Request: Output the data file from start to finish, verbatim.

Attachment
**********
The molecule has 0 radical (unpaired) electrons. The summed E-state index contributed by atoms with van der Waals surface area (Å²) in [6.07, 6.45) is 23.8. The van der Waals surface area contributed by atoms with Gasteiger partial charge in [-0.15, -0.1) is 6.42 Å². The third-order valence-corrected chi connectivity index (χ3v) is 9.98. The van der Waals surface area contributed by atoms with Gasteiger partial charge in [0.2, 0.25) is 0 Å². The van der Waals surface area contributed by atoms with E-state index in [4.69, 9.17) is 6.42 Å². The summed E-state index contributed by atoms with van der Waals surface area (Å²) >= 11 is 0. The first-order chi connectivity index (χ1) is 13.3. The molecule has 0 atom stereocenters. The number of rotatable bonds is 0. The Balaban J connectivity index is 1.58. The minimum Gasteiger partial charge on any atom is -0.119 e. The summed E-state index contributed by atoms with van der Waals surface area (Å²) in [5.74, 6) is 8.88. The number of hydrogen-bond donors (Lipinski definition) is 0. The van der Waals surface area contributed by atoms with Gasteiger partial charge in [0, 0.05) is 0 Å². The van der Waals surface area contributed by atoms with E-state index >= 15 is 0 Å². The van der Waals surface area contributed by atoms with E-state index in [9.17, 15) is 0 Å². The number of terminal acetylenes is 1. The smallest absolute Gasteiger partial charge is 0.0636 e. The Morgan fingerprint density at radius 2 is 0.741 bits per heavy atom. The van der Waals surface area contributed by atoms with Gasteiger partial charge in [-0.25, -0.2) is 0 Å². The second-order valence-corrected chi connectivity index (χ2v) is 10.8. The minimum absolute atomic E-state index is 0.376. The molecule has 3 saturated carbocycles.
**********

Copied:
The molecule has 0 radical (unpaired) electrons. The summed E-state index contributed by atoms with van der Waals surface area (Å²) in [6.07, 6.45) is 23.8. The van der Waals surface area contributed by atoms with Gasteiger partial charge in [-0.15, -0.1) is 6.42 Å². The third-order valence-corrected chi connectivity index (χ3v) is 9.98. The van der Waals surface area contributed by atoms with Gasteiger partial charge in [0.2, 0.25) is 0 Å². The van der Waals surface area contributed by atoms with E-state index in [4.69, 9.17) is 6.42 Å². The summed E-state index contributed by atoms with van der Waals surface area (Å²) >= 11 is 0. The first-order chi connectivity index (χ1) is 13.3. The molecule has 0 atom stereocenters. The number of rotatable bonds is 0. The Balaban J connectivity index is 1.58. The minimum Gasteiger partial charge on any atom is -0.119 e. The summed E-state index contributed by atoms with van der Waals surface area (Å²) in [5.74, 6) is 8.88. The number of hydrogen-bond donors (Lipinski definition) is 0. The van der Waals surface area contributed by atoms with Gasteiger partial charge in [0, 0.05) is 0 Å². The van der Waals surface area contributed by atoms with E-state index >= 15 is 0 Å². The van der Waals surface area contributed by atoms with E-state index in [9.17, 15) is 0 Å². The number of terminal acetylenes is 1. The smallest absolute Gasteiger partial charge is 0.0636 e. The Morgan fingerprint density at radius 2 is 0.741 bits per heavy atom. The van der Waals surface area contributed by atoms with Gasteiger partial charge in [-0.25, -0.2) is 0 Å². The second-order valence-corrected chi connectivity index (χ2v) is 10.8. The minimum absolute atomic E-state index is 0.376. The molecule has 3 saturated carbocycles.